I have never been able to think for myself. I have always called myself a follower. I have never felt good enough to be a leader. That is not to say that I don’t think I’m smart. In fact, sometimes I can be so arrogant so as to think of myself as the smartest person in the room. Unfortunately, in terms of mentalities, the latter is too pompous, and the former is just too self-deprecating. I am neither very intelligent nor very stupid. Following, the only logical conclusion is to say that I am average, but that is a hard reality to face. I don’t think anyone would want to think of themselves as being the norm. We’re always inclined to think that we are the exception. Is it possible for us all to be exceptional, outstanding, or at the very least, different? Until recently, I didn’t want to think I was special. I assumed that I wasn’t. It seemed obnoxious of me to think of myself as anything more. And maybe I’m still not special, but I am, at the very least, different.
I am nothing like you. You are nothing like me. We have many basic things in common, but when it comes down to it, we are two very different people. The only thing that we undoubtedly share is our humanity. So, if we are so different, why do I insist on comparing myself to you? Why do I want to follow your exact footsteps? Why do I feel inadequate when I find out that you have done something better than me? Why do I feel superior when I find out that you have done something worse than me? It makes no sense, but I do it anyway.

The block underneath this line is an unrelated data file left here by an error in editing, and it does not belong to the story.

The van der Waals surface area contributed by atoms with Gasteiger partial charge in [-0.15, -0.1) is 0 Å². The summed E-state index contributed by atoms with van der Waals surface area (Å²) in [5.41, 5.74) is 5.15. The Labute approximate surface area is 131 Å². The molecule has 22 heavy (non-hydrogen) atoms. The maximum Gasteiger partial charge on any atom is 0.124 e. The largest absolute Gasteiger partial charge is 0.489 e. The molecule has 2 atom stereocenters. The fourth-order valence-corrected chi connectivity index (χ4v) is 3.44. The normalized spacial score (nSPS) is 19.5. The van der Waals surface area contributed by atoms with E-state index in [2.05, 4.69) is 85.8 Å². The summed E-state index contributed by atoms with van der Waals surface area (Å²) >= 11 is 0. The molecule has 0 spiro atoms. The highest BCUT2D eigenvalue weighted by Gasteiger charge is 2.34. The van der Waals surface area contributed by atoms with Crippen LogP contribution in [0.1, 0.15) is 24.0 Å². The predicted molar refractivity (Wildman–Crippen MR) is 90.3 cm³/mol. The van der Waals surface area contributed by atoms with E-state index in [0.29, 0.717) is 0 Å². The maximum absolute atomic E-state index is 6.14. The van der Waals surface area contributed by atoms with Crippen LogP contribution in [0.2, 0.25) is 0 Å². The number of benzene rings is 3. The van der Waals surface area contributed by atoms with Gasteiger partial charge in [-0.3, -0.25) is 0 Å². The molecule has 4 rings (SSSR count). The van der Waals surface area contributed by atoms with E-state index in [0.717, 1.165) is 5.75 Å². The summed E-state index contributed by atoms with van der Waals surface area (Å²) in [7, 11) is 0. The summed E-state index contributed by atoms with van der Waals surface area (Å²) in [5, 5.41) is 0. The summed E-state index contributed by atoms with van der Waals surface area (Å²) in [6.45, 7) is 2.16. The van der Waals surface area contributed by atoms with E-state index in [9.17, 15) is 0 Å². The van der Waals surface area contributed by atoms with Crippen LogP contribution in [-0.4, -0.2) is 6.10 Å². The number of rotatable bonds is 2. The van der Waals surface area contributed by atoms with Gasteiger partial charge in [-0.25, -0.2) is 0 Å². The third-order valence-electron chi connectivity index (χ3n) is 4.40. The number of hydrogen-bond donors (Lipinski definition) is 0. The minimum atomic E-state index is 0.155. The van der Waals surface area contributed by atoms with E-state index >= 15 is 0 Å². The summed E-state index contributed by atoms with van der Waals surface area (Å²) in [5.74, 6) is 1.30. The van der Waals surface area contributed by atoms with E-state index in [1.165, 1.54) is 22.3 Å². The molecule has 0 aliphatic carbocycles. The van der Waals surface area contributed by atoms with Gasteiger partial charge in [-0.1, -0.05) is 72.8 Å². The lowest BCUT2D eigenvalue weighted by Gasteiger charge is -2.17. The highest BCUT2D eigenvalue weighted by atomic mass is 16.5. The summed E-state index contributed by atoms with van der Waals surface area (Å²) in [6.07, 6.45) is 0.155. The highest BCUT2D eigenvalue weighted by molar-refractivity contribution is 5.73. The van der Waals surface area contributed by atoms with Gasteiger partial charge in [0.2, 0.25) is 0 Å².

When I was young everyone was the same. Everyone in my Kindergarden class, including myself, was the same; we had all grown up in the same neighborhood, we all spoke the same languages, we all played the same sports and we all liked the same superheroes. There was very little that could differentiate us. Then, grades came around along with society’s first attempt at separating us up into groups: the smart, the average, and the below average. So what I was going to do? Go with the flow, of course. I applied to the gifted program at my new elementary school, and I got in which did nothing but raise the standards that I would have to meet for the remainder of my life. When you start out on an uphill path the only way down is to fall. I did fine for the majority of the five years, but I was never perfect. I walked away from fifth grade with a Certificate of Completion and a Phenomenal Drama Student Award, a last minute certificate printed on crappy recycled construction paper given to the kids that had nothing else to show for their five year elementary school career. Others were chosen as Valedictorians and speakers and took home certificate after certificate. During the graduation ceremony there were students whose name was called upwards of fifteen times. I was called up twice. That wasn’t bad, but for me, it was not nearly enough.